Re: [squid-users] Re: False disk full errors

From: Chris Tilbury <>
Date: Tue, 22 Sep 1998 07:56:50 +0100

On Mon, Sep 21, 1998 at 11:15:19PM +0200, Henrik Nordstrom wrote:

> Chris Tilbury wrote:
> > 1998/09/20 23:42:27| diskHandleWrite: FD 29: disk write error: (28) No space left on device
> A wild speculation is that you ran out of FS transaction log space or
> something similar. Other possible causes is a hardware write error or
> SCSI bus error.
> If Sun has done their job correctly there should be a message in the
> syslog stating what the real error is.

Indeed. There's the very helpful message

Sep 21 13:35:25 bluebell unix: NOTICE: realloccg /proxy/cache: file system full

Daryl Collins ( has mailed me to tell me that he's
having the same problems with Solaris 2.6 and squid beta versions since

From what Daryl has discovered, it looks like a problem with the allocation
of space within large filesystems and fragmentation, under Solaris 2.6 (he's
not using disksuite, and has 20x4.2Gb disks).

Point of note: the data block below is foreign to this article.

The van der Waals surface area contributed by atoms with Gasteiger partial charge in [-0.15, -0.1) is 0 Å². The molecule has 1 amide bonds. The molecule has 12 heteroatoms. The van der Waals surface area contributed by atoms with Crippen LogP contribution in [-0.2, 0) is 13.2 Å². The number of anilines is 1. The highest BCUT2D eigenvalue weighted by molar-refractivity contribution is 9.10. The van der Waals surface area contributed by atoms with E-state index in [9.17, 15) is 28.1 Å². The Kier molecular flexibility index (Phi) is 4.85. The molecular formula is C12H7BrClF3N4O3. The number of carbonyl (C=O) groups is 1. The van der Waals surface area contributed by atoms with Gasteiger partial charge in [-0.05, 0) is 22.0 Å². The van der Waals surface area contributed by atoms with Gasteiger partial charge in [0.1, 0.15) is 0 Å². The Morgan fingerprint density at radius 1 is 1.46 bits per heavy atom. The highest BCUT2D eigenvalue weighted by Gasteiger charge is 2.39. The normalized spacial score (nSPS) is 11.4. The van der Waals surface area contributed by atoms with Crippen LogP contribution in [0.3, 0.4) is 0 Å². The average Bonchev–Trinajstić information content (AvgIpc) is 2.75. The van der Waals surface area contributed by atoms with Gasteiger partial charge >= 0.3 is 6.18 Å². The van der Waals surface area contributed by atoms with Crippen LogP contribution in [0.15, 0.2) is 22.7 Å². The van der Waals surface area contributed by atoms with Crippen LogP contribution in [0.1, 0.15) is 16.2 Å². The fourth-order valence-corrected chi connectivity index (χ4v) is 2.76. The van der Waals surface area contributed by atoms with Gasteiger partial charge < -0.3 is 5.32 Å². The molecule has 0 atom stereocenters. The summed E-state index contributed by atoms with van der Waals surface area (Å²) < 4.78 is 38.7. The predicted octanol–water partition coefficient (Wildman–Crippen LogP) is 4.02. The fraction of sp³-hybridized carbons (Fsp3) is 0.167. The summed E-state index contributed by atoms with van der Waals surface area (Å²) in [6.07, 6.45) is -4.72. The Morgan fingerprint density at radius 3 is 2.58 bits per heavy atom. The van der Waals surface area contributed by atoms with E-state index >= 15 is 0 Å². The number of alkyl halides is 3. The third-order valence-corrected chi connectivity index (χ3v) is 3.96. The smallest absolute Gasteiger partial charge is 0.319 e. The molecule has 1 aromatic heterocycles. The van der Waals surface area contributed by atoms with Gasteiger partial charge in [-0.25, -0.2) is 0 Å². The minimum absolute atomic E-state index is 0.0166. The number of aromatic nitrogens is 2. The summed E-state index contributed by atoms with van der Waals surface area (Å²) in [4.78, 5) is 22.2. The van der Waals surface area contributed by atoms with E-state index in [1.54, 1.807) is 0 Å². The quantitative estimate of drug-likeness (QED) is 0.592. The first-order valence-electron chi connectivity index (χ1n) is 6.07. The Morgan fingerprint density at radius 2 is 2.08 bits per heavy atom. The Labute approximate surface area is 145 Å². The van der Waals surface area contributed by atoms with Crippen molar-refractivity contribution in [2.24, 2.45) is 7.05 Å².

I've done a little digging and found a Sun bug report (#4141030) to the
effect that "newfs" was broken in Solaris 2.6 and that it passes incorrect
parameters to mkfs when it generates filesystems. In essence, newfs will
create the filesystem with too few cylinder groups:

root@bluebell [scripts]# newfs -Nv /dev/md/rdsk/d32
mkfs -F ufs -o N /dev/md/rdsk/d32 24914320 80 19 8192 1024 256 1 90 8192 t 0 -1 8 16
/dev/md/rdsk/d32: 24914320 sectors in 16391 cylinders of 19 tracks, 80 sectors
        12165.2MB in 261 cyl groups (63 c/g, 46.76MB/g, 5888 i/g)

instead of

root@bluebell [scripts]# newfs -Nv -c 16 /dev/md/rdsk/d32
mkfs -F ufs -o N /dev/md/rdsk/d32 24914320 80 19 8192 1024 16 1 90 8192 t 0 -1 8 16
/dev/md/rdsk/d32: 24914320 sectors in 16391 cylinders of 19 tracks, 80 sectors
        12165.2MB in 1025 cyl groups (16 c/g, 11.88MB/g, 1472 i/g)

(the latter is what a working 2.5.1 would have done). Daryl mentions he's
seen the problem under 2.5.1, but it occurs less frequently and at higher
disk capacities. This sounds quite fishy, therefore.

Alas, the only workaround for this bug is to recreate the filesystem. I've
done this and now all I can do is wait for another week to go by to see what
happens when I hit the same cache storage levels (we couldn't afford the
cache downtime needed to backup and restore the cache filesystem).

Failing this, about the only alternative I can see is to use something like
VxFS, although I'm not sure how suitable that is for squid, either.



Chris Tilbury, UNIX Systems Administrator, IT Services, University of Warwick
EMAIL: PHONE: +44 1203 523365(V)/+44 1203 523267(F)
Received on Mon Sep 21 1998 - 23:57:35 MDT

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